It’s said that whenever America produced a world-class player it also groomed a rival. But now, for the first time, there’s not two but three equally outstanding world-class US players who are rivals and in the top 10, namely Fabiano Caruana, Wesley So and Hikaru Nakamura – and two of those, Caruana and So, will go forward to next year’s Berlin Candidates tournament that will determine Magnus Carlsen’s next title challenger.
But this first real three-way elite-level rivalry has thrown up yet another dynamic in the US Chess scene, making any match-up between the trio to be all the more riveting – and this week, we witnessed yet another quarterfinal match-up in the Chess.com Speed Chess Championship that had the added interest from the home fans with an online showdown between long-time rivals Caruana and Nakamura.
Databases indicate their first game was during a 2004 event at Manhattan’s Marshall Chess Club. Since then, they’ve met over-the-board more than 30 times, with Nakamura having the better record at all three standard time limits. But as we all know, Nakamura is the speed king and his forte is blitz chess, and he dominated a misfiring Caruana from start to finish, running out the big 17-10 winner to book his spot in the semifinals, where he will now face the defeated world title challenger, Sergey Karjakin.
The fourth and final quarterfinal chess.com Speed Chess Championship match-up, will see World Champion Carlsen and So – the other part of the US triumvirate rivalry – taking place on Saturday, 18 November, at 10 am Pacific, 1 pm Eastern, with live coverage at www.Chess.com/TV.
Despite the Caruana-Nakamura match proving to be a little one-sided, the high-level of play by both players in our featured game today simply had to be applauded: first, Nakamura came very near to turning it into a “Blitz Brilliancy”, only to miss the brilliancy moment that allowed Caruana to escape by finding a timely perpetual – a deserved result for the enterprising play shown by both players in this game.
GM Fabiano Caruana – GM Hikaru Nakamura
Chess.com Speed Chess Ch., (5)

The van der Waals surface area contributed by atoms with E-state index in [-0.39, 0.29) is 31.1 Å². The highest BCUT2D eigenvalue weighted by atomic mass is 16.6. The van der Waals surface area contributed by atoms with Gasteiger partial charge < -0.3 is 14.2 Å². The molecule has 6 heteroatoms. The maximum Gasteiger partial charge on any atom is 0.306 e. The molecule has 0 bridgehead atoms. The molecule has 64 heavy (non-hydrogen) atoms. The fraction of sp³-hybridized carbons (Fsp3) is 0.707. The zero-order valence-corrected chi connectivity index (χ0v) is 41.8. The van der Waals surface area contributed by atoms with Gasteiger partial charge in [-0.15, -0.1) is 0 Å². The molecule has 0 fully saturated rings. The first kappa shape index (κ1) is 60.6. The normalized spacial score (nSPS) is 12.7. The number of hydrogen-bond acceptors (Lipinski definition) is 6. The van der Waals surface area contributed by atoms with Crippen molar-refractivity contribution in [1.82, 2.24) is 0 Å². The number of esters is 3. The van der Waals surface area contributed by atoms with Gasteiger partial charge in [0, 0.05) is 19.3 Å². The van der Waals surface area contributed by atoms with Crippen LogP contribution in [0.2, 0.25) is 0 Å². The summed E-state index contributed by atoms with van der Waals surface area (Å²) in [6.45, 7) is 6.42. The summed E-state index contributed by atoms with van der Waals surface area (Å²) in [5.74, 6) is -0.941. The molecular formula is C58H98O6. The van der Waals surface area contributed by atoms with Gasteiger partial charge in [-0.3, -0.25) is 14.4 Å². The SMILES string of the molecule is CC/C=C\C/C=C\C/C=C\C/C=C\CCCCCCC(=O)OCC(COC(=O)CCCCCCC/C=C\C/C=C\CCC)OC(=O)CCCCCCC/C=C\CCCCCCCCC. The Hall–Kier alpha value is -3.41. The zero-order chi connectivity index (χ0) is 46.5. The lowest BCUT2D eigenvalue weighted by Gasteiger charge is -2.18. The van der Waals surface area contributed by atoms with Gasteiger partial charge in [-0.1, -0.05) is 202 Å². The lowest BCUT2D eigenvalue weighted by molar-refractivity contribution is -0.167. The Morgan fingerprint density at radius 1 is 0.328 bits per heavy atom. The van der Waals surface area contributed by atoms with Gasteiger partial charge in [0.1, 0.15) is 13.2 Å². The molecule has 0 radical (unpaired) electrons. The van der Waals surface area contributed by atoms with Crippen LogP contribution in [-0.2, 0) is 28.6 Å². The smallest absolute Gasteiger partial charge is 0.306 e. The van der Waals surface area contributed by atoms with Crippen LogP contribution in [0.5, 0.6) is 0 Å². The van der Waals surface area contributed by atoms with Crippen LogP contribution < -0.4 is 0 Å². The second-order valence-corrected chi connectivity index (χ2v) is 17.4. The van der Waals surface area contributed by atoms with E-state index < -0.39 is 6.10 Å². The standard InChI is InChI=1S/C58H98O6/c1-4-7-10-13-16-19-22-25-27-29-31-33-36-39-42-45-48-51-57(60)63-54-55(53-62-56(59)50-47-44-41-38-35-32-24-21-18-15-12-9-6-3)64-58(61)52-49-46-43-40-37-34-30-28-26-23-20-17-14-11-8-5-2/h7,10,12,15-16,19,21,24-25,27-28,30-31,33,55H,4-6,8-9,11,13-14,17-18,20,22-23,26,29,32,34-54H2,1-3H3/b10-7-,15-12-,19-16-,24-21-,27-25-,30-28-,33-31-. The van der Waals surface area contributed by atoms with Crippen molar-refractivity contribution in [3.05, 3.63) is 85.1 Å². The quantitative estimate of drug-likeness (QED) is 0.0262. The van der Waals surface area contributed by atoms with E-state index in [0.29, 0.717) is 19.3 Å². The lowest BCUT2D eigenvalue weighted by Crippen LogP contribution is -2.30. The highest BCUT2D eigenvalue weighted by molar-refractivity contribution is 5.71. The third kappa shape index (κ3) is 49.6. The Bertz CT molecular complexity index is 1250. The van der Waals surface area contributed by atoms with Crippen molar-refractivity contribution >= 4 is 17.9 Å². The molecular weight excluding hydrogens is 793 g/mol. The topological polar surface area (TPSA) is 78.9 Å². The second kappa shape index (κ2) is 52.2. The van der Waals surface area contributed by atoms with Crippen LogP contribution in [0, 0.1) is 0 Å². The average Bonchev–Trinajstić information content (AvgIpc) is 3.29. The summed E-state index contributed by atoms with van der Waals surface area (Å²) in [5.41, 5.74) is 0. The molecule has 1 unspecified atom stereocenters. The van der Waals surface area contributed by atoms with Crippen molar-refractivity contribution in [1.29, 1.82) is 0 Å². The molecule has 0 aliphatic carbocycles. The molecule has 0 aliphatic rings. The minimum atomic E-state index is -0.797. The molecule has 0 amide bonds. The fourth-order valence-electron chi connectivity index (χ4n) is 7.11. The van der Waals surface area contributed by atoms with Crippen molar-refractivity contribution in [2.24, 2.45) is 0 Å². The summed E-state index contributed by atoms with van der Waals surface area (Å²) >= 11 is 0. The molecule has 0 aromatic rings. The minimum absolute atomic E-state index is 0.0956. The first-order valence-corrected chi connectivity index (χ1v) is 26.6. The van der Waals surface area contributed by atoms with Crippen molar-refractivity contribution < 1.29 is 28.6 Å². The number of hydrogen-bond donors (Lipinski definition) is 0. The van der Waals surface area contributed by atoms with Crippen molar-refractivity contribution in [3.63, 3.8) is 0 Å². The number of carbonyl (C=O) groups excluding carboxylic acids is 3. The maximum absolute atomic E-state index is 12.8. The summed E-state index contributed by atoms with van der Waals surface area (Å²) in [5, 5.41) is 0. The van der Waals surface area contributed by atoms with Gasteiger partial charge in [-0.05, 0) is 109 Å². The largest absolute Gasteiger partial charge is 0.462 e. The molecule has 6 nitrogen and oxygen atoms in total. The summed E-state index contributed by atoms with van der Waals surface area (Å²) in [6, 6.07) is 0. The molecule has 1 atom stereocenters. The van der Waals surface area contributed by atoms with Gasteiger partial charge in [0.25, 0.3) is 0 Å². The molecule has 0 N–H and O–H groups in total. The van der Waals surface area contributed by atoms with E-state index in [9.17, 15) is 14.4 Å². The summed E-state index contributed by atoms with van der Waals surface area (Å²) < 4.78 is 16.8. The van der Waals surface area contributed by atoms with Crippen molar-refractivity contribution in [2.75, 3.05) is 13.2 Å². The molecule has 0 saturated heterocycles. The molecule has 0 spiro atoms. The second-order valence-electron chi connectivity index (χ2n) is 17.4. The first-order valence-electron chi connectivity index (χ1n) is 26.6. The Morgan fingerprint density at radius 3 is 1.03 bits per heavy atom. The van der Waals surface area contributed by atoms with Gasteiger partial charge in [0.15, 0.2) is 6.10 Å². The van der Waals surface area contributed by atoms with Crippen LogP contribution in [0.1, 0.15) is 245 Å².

1.d4 Nf6 2.c4 e6 3.g3 d5 4.Nf3 Bb4+ 5.Bd2 Be7 Chess at the elite level can sometimes be all about nuances. We started off with a Bogo-Indian Defence, but this retreat with the loss of tempo may surprise many novices, but by enticing White’s bishop to d2, the bishop is now placed a little awkward there, and White will also have to lose a tempo soon, having to do something about this. 6.Bg2 0-0 7.0-0 Nbd7 8.Qc2 c6 9.Rd1 Ne4 10.Bf4 Now both sides have ‘wasted’ a move, and we have transposed into a typical Catalan Opening with both sides having an extra move being played. 10…g5 An aggressive line from Nakamura, and one that he faced with the White pieces himself against Wesley So in the 2017 US Championship. If anything, it fits in with Nakamura’s style of play – and even more so in blitz! 11.Bc1 Previously, 11.Be3 was being played – but on e3, the bishop also comes under additional pressure after …f5 – so now the thinking is simply to directly retreat the bishop all the way back to where it came from, the idea being to play b3 followed by Bb2. 11…f5 12.Nc3 Bf6 13.e3 Rf7 14.b3 b6 15.Bb2 Bb7 16.Rac1 Qe8 17.Ne2 Rc8 18.Ne5 It’s now a sort-of Dutch Stonewall, and the battle is for control over the e5 square. 18…Rg7 19.a4 Nd6 20.Qd2 Nf7 21.Nd3 h5 22.a5 h4 23.axb6 axb6 24.Ra1! With the a-file opening, this has to be right. Caruana is hoping Nakamura will contest the a-file with 24…Ra8, as after 25.Rxa8 Qxa8 26.Ra1 Qb8, eventually White will gain the upper-hand with Bc3 and Qa2-a7. But rather than suffer going into this sort of endgame scenario, Nakamura ignores Caruana’s rook coming to the seventh and throws his lot in with an all-out attack. 24…g4 25.Nef4 Ng5 26.Ra7 Rb8 27.Ne5 h3 28.Bh1 Caruana is forced into this retreat, to keep his eyes on a potentially awkward …Nf3+. 28…Bxe5 29.dxe5 Nc5 30.Qb4 dxc4 31.Qxc4 Nce4 32.Bxe4 fxe4 Nakamura keeps his options open for that potentially awkward …Nf3+ – a move that becomes even all the more awkward with the vagaries of a blitz game! 33.Rd6 Re7 34.Qb4 Bc8 35.Rxe7 Qxe7 36.Nh5 Caruana clearly also has similar visions of Nf6+ being awkward to deal with! 36…Kf7 Nakamura could have played here 36…Ba6!? but White can defend with 37.f4 gxf3 38.Qd2 Bb5 39.Nf6+ Kh8 etc – and both sides have to defend potential issues with their king. 37.Nf6 Ra8 Ahead on time, Nakamura decides he’s going ‘all-in’ to look for a spectacular mating attack. 38.Nxe4? Caruana should really have been alert to the potential dangers by creating a little breathing space for his king with 38.f4!? 38…Nf3+ 39.Kh1 Ra2 A little too hasty – better first was the strong idea of 39…c5! to open up a second front with his bishop along the b7-h1 diagonal to the White king. 40.Qc3 Ba6! Nakamura has designs on the ‘blitz brilliancy’ with the threat now hanging in the air of Bf1 and Bg2 checkmate! 41.Rd1 Be2 42.Nd6+ Kg7 43.Nf5+! Amazing! In a very complicated position in a blitz showdown, Caruana senses the dangers and finds a move that could well keep Nakamura’s brilliant attack at bay. 43…exf5 44.Rd7? [see diagram] The correct way to go was with 44.e6+ first. And now, after 44…Kg6 45.Rd8!! Qxd8 46.Qg7+ Kh5 47.Qf7+ it’s a perpetual. 44…Bf1? Despite Nakamura going on to score a big match victory over his rival, I’m sure he will have been kicking himself for missing that ‘blitz brilliancy’ with 44…Qxd7! 45.e6+ Qd4!! Oooch! 46.exd4 Rxb2! 47.Qc1 (If 47.Qxb2 we return to the spectacular mating theme with 47…Bf1 and 48…Bg2 mate!) 47…Bd3 48.e7 Rxf2 Now the problem for White is …Rxh2 mate! 49.Qg1 Rf1 which just in time forces our bishop and knight mate after 50.Qxf1 Bxf1 51.e8Q Bg2#. 45.Rxe7+ Kf8 46.Re8+! Now it is just a draw, as Caruana finds the saving perpetual – but nevertheless, a truly wonderful blitz battle between the two long-time US rivals! 46…Kxe8 47.Qxc6+ Kd8 48.Qxb6+ Kc8 49.Qc6+ Kb8 50.Qb6+ Kc8 51.Qc6+ Kb8 52.Qb6+ Kc8 53.Qc6+ ½-½